By 1981, Tom Walkinshaw Racing (TWR) had taken over the running of the works Rovers under contract to Austin Rover Group Motorsport, and things began to take off.

The Vitesse car was launched in October 1982 on the back of improving saloon car racing results which led to an increase in sales of the standard SD1s.

The time was ripe to translate this track success into an unashamedly sporting “executive express” to take aim at competition like the BMW M525i.

Initially called the Rapide, the name was changed to Vitesse (French for speed) after Aston Martin Lagonda refused to relinquish the trademark.

The highly tuneable Buick V8 was given Lucas L-Jetronic fuel injection, improved gas flow, a higher compression ratio, bigger bore exhaust, and recalibrated engine control unit, resulting in a hike in power from 155bhp to 190bhp.

On the outside the new car was given front and rear spoilers, lowered suspension, 15-inch multi-spoke alloys and Vitesse graphics.

Vitesse on the road

The Vitesse received positive reviews in the motoring press, with Motor hailing “the fastest-accelerating production saloon car”, capable of hitting 60mph in 7 seconds on its way to 135mph.

BL was praised for making positive capital out of the racing programme, translating the Rover’s new track-bred performance image into roadgoing reality.

“It’s an addition to the range of which we thoroughly approve,” it wrote. “We like it for what it is, an effective and entertaining sports saloon that we thoroughly enjoyed driving.

“We’re only sorry that it’s taken BL this long to get around to it.”

Autocar said the Vitesse had “a distinctly ‘animal’ character all of its own”, while CAR magazine said the car was “eye-wateringly quick and one of the finest long distance motorway cruisers ever to have come from this country”.

Although it came out second-best against a sharper-handling BMW 528i, the magazine said the Rover would appeal to “those who want that little extra performance, and seat of the pants thrill, and don’t mind sacrificing some refinement”.

“(They) will enjoy the Rover’s hairy chested 130mph road car. It proves there’s life yet in the idea of the old style big-engined British sports saloon.”

The Vitesse proved popular among the police, including the Metropolitan Police’s Royal Protection Squad, while Prince Edward and Princess Anne were spotted driving them.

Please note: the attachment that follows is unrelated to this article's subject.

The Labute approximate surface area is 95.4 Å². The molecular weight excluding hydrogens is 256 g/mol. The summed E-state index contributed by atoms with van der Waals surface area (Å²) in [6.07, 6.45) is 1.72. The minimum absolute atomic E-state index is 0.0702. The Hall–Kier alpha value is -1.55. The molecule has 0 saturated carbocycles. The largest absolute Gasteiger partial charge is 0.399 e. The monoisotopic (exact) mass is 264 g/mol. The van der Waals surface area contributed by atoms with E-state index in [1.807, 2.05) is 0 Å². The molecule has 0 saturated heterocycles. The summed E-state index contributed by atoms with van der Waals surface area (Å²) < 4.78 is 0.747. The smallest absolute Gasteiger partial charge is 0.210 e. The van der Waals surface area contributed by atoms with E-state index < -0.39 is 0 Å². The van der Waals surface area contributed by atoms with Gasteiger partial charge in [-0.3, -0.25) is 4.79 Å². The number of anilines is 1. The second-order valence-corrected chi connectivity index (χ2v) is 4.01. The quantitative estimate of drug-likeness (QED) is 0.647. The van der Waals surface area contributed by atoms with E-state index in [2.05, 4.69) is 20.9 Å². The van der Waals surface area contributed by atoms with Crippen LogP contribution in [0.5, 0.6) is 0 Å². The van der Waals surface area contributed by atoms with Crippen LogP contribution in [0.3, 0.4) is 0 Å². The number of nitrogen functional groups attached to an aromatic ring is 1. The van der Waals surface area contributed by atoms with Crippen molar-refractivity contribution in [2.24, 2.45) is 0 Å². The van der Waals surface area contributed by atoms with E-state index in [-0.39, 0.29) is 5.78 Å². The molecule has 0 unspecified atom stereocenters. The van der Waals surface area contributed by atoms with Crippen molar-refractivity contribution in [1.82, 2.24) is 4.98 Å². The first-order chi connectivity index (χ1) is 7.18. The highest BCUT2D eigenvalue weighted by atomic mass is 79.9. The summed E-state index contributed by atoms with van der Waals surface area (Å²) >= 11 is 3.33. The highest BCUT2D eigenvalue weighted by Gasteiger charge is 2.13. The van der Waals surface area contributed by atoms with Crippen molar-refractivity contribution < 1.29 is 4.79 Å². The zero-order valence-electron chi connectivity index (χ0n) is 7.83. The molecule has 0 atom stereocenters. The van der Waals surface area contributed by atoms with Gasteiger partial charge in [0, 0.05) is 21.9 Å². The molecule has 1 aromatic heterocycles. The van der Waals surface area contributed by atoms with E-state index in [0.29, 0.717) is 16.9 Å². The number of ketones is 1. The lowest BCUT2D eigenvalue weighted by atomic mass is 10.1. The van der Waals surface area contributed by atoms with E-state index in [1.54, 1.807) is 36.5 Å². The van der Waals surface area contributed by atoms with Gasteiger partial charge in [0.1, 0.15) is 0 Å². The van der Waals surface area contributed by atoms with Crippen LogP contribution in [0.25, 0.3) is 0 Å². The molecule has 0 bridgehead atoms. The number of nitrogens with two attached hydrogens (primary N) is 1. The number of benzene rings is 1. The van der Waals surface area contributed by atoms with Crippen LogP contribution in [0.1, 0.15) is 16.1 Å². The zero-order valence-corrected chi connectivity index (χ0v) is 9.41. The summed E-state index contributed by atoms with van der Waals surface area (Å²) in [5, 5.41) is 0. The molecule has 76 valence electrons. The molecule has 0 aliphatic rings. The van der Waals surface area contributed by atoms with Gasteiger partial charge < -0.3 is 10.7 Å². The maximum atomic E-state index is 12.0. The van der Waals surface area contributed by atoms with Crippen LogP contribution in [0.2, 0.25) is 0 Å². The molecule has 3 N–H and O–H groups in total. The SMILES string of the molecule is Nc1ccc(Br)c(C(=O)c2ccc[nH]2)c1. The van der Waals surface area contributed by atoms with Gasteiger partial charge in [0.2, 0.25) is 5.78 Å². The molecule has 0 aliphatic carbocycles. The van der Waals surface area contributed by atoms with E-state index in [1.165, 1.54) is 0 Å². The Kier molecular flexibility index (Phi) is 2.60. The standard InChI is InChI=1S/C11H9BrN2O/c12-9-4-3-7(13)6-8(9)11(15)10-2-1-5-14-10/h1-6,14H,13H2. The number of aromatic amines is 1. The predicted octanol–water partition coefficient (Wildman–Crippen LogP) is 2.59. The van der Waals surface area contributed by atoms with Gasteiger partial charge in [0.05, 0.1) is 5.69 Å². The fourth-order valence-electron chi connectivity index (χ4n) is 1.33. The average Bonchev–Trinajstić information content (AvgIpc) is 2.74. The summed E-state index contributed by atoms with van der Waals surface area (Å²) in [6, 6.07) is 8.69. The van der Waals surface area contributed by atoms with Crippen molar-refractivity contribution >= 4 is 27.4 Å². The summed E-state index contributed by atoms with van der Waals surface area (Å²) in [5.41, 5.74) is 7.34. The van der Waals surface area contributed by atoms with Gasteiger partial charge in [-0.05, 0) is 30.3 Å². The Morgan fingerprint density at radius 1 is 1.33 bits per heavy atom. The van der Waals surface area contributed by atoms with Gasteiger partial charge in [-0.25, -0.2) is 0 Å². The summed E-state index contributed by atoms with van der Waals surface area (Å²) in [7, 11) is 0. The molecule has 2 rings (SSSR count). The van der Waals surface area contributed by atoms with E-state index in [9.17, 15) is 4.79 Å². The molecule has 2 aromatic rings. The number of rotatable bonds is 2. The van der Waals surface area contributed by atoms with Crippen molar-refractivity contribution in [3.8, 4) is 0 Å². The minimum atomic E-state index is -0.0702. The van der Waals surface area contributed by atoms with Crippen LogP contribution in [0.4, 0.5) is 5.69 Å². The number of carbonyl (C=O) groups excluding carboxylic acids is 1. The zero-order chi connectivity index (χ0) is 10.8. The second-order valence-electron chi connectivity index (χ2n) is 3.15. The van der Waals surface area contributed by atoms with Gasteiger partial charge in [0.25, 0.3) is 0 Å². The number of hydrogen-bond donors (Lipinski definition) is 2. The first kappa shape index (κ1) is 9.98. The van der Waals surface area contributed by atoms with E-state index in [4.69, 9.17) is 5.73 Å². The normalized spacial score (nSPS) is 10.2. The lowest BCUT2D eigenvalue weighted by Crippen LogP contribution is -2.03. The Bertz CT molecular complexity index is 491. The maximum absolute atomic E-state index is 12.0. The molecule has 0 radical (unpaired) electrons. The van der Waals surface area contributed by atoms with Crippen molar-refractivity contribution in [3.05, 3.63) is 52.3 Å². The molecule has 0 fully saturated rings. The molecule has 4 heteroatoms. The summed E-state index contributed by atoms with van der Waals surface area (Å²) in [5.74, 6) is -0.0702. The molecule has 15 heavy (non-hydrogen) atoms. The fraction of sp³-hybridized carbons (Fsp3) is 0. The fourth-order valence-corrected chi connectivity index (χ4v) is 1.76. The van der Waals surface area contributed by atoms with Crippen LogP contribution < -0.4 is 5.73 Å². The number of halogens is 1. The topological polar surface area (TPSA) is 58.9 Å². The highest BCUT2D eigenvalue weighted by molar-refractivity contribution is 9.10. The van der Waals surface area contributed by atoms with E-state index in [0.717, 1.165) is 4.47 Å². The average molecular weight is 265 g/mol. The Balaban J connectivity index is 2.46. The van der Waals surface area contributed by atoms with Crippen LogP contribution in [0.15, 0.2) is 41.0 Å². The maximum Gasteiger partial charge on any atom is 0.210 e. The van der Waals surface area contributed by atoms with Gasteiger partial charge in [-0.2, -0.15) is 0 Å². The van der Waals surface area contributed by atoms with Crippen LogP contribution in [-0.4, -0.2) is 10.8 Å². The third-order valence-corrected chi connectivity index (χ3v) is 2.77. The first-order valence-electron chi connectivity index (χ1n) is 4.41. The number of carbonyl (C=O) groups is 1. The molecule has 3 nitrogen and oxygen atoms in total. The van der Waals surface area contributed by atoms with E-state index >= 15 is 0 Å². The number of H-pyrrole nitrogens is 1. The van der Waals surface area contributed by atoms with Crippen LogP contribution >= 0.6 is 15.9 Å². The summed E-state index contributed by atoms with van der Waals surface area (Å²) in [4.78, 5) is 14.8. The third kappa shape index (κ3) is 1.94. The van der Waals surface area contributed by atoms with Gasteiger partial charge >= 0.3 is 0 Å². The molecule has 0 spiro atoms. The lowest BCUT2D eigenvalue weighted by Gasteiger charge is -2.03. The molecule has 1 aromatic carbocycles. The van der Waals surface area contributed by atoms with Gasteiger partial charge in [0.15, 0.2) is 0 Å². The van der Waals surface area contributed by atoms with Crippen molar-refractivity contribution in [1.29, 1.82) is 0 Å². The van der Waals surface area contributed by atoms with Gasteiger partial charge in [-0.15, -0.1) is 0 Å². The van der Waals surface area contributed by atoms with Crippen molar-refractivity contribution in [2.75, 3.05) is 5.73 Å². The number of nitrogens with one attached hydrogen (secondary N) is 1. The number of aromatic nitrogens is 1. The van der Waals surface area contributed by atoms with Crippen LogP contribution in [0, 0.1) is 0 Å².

Rover 3500 police car
Rover SD1 police car

Vitesse in motorsport

The Vitesse was hugely successful in motorsport in the UK and Europe, a works car driven by Steve Soper winning the 1983 British Saloon Car Championship before being controversially disqualified months later after protests from BMW driver Frank Sytner.

This Hepolite-sponsored car was tracked down by its engineer Ken Clarke, who bought it in 2011 and returned it to the racetrack six years later.

Rover Vitesse Steve Soper TWR
Ken Clarke’s restored Vitesse

As a result of the disqualification ruling, which came after the start of the 1984 season, the works team withdrew from the BSCC and focused on competing in Europe.

Nevertheless, Andy Rouse won the 1984 drivers title in a semi-works Vitesse which continued to race, and the car continued to win plenty of races overseas.

It was also successful in rallying, with Tony Pond winning the Group A category of the 1985 British Rally Championship.

Rover took advantage of all this racing success with advertising slogans such as “We race, you win” and “Race bred for the fast lane”.

End of the road

With newer, more advanced competition coming along, and the Anglo-Japanese Rover-Hondas on the horizon, it was clear the SD1 was nearing the end of the road.

But Rover continued to introduce new variants, including the 1984 Vanden Plas EFi, featuring the 190bhp Vitesse engine with an auto box, Connolly leather and burr walnut facia and door capping.

Rover SD1 Vanden Plas EFi interior
Inside the Vanden Plas EFi

Motor described “a prestige car with character – and one that offers more performance than anything at a cheaper level than the V12 Jaguar”.

“As a value-for-money executive express, it will be a hard act for Austin Rover to follow.”

The last of the line Vitesse was still competing with more advanced models like the BMW M525i and Citroen CX GTi Turbo and, while coming up short in many respects, there was still a lot of love for the Brit, as shown by CAR’s group test of April 1985.

“The Vitesse is still a surprisingly handsome old thing, and very nearly a match for the BMW,” it wrote. “The Rover, the big, stable, familiar old tank, packs real performance, even when measured against the best. They’ll be calling this a classic before we’re all too much older.”

Essentially, the SD1 was a great car let down by poor industrial relations, BL’s inability to meet early demand, and poor quality control that gave it a lifelong reputation for unreliability.

In total, 303,345 were built in 10 years before it was replaced by the Rover 800, but it could have been so much more.